If you hear the roaring engine of a low-flying S2RT aircraft in the wee morning hours Sunday, you're not under attack; the mosquitoes are.
Blaine Tucker of Mountain Air Spray Company plans to begin the spray campaign to kill adult mosquitoes Sunday morning, weather permitting. The adult spray sessions generally occur twice a year, once before the Fourth of July and then in August, said Bruce Johnson, pest control manager for Moffat County. Tucker will spray in the early morning and evening hours.
Tucker said he prefers to spray in the evening, because more mosquitoes are out then. Another reason to spray at dusk and dawn is to protect local bee populations, he said.
Permethrin, the active ingredient of the spray, will kill insects other than mosquitoes, even important pollinators such as honey bees. The synthetic poison is based on the naturally occurring chemical pyrethrin, which is derived from chrysanthemum flowers.
The ultimate goal of the spraying sessions, to eradicate mosquitoes completely, will never be achieved, Johnson said. But when they can make a major dent in the population, that's a success. Johnson said crews are testing for West Nile virus in local mosquitoes, but have not found any infected bugs.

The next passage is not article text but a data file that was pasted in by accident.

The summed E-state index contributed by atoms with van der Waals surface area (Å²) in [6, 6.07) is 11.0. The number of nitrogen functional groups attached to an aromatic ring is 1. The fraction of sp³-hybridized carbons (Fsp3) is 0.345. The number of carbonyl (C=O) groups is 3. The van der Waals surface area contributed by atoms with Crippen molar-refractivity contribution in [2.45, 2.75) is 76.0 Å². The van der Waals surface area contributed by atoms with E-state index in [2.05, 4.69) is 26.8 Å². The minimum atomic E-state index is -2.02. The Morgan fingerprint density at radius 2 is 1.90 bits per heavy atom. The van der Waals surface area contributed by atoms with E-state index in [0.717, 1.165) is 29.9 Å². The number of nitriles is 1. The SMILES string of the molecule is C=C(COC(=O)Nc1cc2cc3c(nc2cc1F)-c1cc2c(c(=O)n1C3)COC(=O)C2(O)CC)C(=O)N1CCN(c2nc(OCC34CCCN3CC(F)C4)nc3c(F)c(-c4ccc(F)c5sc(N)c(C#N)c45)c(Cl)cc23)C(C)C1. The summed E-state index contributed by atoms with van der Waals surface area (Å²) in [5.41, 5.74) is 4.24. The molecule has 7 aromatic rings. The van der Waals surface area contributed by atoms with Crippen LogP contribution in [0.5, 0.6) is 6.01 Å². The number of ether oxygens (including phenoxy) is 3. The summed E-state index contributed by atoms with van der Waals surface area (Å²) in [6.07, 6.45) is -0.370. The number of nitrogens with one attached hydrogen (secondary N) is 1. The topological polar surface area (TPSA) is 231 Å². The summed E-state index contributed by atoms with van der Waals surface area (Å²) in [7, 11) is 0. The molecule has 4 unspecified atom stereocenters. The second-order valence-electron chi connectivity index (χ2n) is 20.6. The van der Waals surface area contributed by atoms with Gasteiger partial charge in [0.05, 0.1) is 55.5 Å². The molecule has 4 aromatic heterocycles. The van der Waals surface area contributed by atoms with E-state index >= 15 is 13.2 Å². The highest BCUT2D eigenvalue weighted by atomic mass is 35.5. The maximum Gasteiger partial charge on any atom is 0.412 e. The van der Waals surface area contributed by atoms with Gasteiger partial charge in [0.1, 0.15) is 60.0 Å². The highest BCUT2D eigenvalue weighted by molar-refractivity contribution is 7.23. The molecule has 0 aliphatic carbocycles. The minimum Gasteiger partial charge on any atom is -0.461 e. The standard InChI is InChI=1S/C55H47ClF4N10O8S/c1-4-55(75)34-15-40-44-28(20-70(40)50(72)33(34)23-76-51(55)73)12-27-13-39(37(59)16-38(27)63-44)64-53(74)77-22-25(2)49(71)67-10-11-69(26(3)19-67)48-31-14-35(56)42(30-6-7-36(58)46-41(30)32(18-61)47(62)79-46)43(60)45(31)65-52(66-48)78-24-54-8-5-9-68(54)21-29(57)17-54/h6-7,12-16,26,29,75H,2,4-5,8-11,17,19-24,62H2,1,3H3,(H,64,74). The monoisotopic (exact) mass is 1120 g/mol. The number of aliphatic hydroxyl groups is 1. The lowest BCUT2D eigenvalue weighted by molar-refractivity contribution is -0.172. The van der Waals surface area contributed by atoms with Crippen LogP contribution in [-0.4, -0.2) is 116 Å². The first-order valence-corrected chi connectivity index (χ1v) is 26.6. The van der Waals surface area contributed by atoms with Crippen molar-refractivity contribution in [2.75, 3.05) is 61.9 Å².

The spray is applied as an ultra-low volume spray, 4 ounces per acre through a fine mist. Permethrin breaks down in the environment, especially in the presence of heat and sunlight, according to the Environmental Protection Agency's Web site. The chemical is not very toxic to humans or birds at such low concentrations, however it is toxic to fish and bees, according to the EPA. To protect fish, the EPA prohibits direct application of the spray to open water or within 100 feet of lakes or rivers.
Steve Smith, a beekeeper who sells honey locally, said the only way to completely protect his bees is to move them out to areas that aren't sprayed. He keeps his hives far from the roads where spraying generally happens.
"I haven't noticed a loss from Blaine. I think he tries hard not to get them," Smith said.
Johnson said that they also have crews out regularly targeting larvae in pools of standing water.
Individuals also can help reduce the mosquito problem by removing standing pools of water, building bat houses and installing propane mosquito traps, Johnson said.
He added that bug zappers work, but they also kill beneficial insects. The spraying session will occur throughout the county and is scheduled to continue through June 26.